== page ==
That means that there usually is a heck of alot of interpretation pre-processing required to generate this data.first.

You can feed images to a CNN these days.

Another problem is that the process of 'training' the neural nets is usually only understood from the outside - the logic is NOT directly accessible to the programmer.      Alot of 'test' game situational data needs to be build up and maintained, and connected with a CORRECT action (probably done by a human) to force the neural net into producing is required.   Again alot of indirect work.

You can make the network return an estimate of future rewards for each possible action: Read the DQN paper I linked to earlier. There are mechanisms to look into what the neural network is doing, although I think it's best to use NNs in situations where you don't particularly care how it's doing it.

Neutral nets also generally dont handle complex situations very well, too many factors interfere with the internal learning patterns/processes, usually requiring multiple simpler neural nets to be built to handle different strategies/tactics/solutions.

That's not my experience.

Usually with games (and their limited AI processing budgets),  after you have already done the interpretive preprocessing, it usually just takes simple hand written logic to use that data -- and that logic CAN be directly tweaked to get the desired results.

That is the traditional approach, yes: You define a bunch of "features" that capture important aspects of the situation, and then write simple logic to combine them. When you do things the NN way, you let the network learn the features and how they interact.

It might be that practical neural nets may be just a 'tool' the main logic can use for certain analysis (and not for many others) .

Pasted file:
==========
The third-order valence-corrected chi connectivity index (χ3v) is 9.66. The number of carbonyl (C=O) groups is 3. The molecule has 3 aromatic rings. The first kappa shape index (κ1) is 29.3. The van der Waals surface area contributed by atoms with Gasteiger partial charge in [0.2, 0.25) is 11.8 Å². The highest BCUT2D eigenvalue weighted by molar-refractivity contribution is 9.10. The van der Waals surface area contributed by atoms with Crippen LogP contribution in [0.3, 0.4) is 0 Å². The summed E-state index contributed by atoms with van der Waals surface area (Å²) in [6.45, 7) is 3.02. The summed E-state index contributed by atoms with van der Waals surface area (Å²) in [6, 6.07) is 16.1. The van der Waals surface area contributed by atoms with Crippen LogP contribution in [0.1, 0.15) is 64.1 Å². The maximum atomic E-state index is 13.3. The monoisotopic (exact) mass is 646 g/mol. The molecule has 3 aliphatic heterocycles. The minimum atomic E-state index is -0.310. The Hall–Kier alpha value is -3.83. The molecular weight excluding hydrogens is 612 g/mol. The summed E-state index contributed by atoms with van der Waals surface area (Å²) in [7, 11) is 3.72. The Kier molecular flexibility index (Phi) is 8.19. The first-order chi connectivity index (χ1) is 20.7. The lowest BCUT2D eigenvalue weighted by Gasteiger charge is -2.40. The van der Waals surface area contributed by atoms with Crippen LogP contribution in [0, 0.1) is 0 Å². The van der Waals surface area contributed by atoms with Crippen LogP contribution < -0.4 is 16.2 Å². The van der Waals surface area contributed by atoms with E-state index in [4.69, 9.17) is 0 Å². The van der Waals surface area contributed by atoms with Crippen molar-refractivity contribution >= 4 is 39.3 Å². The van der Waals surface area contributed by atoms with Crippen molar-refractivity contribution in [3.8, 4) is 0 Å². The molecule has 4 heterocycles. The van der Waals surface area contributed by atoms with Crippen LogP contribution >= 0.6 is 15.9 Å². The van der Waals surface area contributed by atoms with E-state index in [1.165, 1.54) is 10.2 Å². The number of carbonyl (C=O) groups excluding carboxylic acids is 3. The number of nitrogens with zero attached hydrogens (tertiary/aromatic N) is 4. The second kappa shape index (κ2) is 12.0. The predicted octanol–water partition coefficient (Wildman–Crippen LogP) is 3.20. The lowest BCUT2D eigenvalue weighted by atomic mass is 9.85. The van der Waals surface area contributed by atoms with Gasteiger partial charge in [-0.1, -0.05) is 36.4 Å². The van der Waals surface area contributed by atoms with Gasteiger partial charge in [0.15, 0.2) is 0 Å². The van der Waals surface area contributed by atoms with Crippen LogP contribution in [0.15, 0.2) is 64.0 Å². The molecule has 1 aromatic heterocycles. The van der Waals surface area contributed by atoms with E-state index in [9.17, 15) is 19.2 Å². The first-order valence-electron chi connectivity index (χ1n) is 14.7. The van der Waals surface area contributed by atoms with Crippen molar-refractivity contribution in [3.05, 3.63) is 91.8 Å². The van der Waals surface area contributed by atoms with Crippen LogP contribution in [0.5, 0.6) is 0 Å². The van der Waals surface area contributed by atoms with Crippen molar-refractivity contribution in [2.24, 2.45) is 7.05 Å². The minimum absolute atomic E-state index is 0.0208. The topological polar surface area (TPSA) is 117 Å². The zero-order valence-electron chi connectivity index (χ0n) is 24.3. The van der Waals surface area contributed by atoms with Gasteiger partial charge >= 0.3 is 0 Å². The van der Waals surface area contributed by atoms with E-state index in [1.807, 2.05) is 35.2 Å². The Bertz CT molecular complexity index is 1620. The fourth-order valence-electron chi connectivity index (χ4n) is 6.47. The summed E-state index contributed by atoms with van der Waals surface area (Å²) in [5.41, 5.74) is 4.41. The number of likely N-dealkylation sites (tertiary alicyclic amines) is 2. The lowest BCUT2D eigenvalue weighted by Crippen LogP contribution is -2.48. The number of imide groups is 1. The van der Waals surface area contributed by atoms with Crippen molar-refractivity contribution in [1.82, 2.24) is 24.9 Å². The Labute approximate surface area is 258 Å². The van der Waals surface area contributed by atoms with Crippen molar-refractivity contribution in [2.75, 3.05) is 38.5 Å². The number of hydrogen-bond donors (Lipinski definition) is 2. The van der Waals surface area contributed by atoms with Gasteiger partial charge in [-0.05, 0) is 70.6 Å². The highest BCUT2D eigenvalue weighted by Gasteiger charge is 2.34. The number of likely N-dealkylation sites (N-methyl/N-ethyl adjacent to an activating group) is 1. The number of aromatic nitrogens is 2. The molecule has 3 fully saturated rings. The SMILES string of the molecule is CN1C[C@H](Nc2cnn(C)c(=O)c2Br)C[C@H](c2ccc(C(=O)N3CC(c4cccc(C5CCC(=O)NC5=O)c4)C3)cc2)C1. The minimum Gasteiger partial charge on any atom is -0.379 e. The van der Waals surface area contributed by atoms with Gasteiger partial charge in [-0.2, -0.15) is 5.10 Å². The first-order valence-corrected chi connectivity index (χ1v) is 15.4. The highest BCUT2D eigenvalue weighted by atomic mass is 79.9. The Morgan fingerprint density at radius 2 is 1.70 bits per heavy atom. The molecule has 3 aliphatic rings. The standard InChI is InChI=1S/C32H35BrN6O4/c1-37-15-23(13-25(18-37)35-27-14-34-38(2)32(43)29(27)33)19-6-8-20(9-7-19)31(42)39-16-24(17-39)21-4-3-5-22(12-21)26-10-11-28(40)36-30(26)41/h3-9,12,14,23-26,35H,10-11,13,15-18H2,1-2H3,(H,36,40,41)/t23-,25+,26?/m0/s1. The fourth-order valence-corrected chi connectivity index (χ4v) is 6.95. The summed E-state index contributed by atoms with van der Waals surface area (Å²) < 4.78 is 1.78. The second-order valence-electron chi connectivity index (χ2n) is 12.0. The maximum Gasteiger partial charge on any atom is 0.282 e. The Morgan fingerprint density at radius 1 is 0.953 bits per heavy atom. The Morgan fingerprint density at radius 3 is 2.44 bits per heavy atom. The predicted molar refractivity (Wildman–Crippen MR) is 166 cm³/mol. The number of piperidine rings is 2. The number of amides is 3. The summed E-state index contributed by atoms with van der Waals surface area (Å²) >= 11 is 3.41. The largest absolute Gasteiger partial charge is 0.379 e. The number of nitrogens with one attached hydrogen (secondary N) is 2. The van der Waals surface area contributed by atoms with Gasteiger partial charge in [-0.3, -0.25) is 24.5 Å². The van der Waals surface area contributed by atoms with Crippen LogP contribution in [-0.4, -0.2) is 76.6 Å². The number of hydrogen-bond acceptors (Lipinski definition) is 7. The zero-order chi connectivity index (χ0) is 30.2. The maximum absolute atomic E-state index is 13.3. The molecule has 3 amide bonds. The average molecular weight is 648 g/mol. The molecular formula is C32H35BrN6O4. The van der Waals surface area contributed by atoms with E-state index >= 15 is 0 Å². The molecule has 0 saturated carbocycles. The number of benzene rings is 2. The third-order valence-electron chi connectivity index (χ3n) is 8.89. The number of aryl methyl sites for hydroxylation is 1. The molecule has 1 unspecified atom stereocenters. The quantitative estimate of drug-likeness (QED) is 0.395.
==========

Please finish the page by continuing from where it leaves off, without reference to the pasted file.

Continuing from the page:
I think you should give NNs an honest try. In the last few years there has been a lot of progress and most of your objections don't apply.

If you can define a reward scheme by which the quality of an agent's behavior is evaluated, you can probably use unsupervised learning to train a NN to do the job. I don't know if this is practical yet, but with the right tools, this could be a very neat way of writing game AI.

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By "complex"  I am talking NOT about some NPC-bot navigating around a static map, but one that has to react to friendly/enemy/neutral dynamic objects (possibly including one or more players)  -- spatial relations between objects of different classifications.   Now have the typical number of action options and whatever metabolic goals the NN is supposed to 'think.  Suddenly a plethora of contradicting and irregular situation factors to be 'comprehended' (again, interpreting a situation which isn't just some terrain grid) need to be process to generate a 'good enough' current solution for what that 'smart' object is going to try to do.    The training set expands exponentially with complexity, and a divide and conquer method cant work -- except as tool analysis interpretation which  STILL has to be integrated in a complex fashion.   Multiple metrics of 'good/bad'  and situational adjustments for priorities  (fun - modal factors to add in -   big->huge NN, or breaking up into specialized NNs (which now STILL have to be intergated to decide which applies/overrides) etc....

Again 'tool' because any analysis leading to Temporally effective actions takes programming methods like finite state machines to carry out sequential solutions once some decision is made (and then possibly reevaluated and redirected - even WHEN to reevaluate and cancel current activity is a complex logic problem).    Not just do action X or Y or Z  and rinse,  it is start strategy/tactic A or B or C  and carry through/adjust...

We already have plenty of  relatively mindless 'ant' objects done in games without needing NN,  moving the AI up a few notches and suddenly the problem space expands hugely and the (richer) situational complexity likewise (training set hell).   Thats the environment where NN fall down REAL fast  -- very difficult especially any self-learning mechanism, and an assisted learn NN (being told whats good and bad in many very specific endcases) suddenly its the human limitation to get through the bulk of the work required.

Carefully targetted analysis is where I might consider using NN - limited domain and many small ones if that many different analysis are required.  The primary logic for anything tactically game complex is still most efficiently created being hand crafted, where you wind up doing most of the work either way and trying to force a NN to do what you already have worked out the discrete logic for is pointless.

EDIT - a simple thing to contemplate what Im talking about is --- try to program Chess via a NN based solution.

Edited by wodinoneeye